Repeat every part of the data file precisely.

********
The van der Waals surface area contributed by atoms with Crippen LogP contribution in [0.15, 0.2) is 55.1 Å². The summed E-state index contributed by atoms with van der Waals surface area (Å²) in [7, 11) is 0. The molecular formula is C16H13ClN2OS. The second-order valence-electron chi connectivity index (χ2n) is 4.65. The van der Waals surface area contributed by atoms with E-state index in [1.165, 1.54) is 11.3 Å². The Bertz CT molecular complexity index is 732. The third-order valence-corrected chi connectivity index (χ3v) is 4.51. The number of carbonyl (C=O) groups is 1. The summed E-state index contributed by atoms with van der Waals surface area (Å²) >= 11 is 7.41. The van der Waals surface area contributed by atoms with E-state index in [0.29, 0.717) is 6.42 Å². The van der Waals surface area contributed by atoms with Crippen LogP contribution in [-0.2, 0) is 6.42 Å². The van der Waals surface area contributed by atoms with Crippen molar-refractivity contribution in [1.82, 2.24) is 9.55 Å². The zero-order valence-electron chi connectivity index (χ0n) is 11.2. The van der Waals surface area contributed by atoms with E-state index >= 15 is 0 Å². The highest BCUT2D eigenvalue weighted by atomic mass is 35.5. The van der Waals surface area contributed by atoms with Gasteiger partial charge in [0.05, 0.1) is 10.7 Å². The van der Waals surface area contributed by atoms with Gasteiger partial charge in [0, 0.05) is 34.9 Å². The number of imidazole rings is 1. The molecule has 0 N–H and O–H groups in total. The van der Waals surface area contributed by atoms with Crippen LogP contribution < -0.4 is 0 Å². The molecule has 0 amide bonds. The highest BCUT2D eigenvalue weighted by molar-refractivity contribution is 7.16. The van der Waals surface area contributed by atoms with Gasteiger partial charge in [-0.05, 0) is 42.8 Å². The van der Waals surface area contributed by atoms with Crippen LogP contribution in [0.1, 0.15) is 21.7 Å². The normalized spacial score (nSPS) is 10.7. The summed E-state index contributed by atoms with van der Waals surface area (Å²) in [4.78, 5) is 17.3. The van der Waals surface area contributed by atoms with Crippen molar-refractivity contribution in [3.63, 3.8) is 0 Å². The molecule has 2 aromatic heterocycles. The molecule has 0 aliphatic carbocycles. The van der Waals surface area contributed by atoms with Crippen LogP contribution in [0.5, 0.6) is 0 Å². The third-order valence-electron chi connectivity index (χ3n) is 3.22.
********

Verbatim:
The van der Waals surface area contributed by atoms with Crippen LogP contribution in [0.15, 0.2) is 55.1 Å². The summed E-state index contributed by atoms with van der Waals surface area (Å²) in [7, 11) is 0. The molecular formula is C16H13ClN2OS. The second-order valence-electron chi connectivity index (χ2n) is 4.65. The van der Waals surface area contributed by atoms with E-state index in [1.165, 1.54) is 11.3 Å². The Bertz CT molecular complexity index is 732. The third-order valence-corrected chi connectivity index (χ3v) is 4.51. The number of carbonyl (C=O) groups is 1. The summed E-state index contributed by atoms with van der Waals surface area (Å²) >= 11 is 7.41. The van der Waals surface area contributed by atoms with E-state index in [0.29, 0.717) is 6.42 Å². The van der Waals surface area contributed by atoms with Crippen LogP contribution in [-0.2, 0) is 6.42 Å². The van der Waals surface area contributed by atoms with Crippen molar-refractivity contribution in [1.82, 2.24) is 9.55 Å². The zero-order valence-electron chi connectivity index (χ0n) is 11.2. The van der Waals surface area contributed by atoms with E-state index >= 15 is 0 Å². The highest BCUT2D eigenvalue weighted by atomic mass is 35.5. The van der Waals surface area contributed by atoms with Gasteiger partial charge in [0.05, 0.1) is 10.7 Å². The van der Waals surface area contributed by atoms with Gasteiger partial charge in [0, 0.05) is 34.9 Å². The number of imidazole rings is 1. The molecule has 0 N–H and O–H groups in total. The van der Waals surface area contributed by atoms with Crippen LogP contribution < -0.4 is 0 Å². The molecule has 0 amide bonds. The highest BCUT2D eigenvalue weighted by molar-refractivity contribution is 7.16. The van der Waals surface area contributed by atoms with Gasteiger partial charge in [-0.05, 0) is 42.8 Å². The van der Waals surface area contributed by atoms with Crippen LogP contribution in [0.1, 0.15) is 21.7 Å². The normalized spacial score (nSPS) is 10.7. The summed E-state index contributed by atoms with van der Waals surface area (Å²) in [4.78, 5) is 17.3. The van der Waals surface area contributed by atoms with Crippen molar-refractivity contribution in [3.63, 3.8) is 0 Å². The molecule has 2 aromatic heterocycles. The molecule has 0 aliphatic carbocycles. The van der Waals surface area contributed by atoms with Crippen LogP contribution in [0.5, 0.6) is 0 Å². The third-order valence-electron chi connectivity index (χ3n) is 3.22.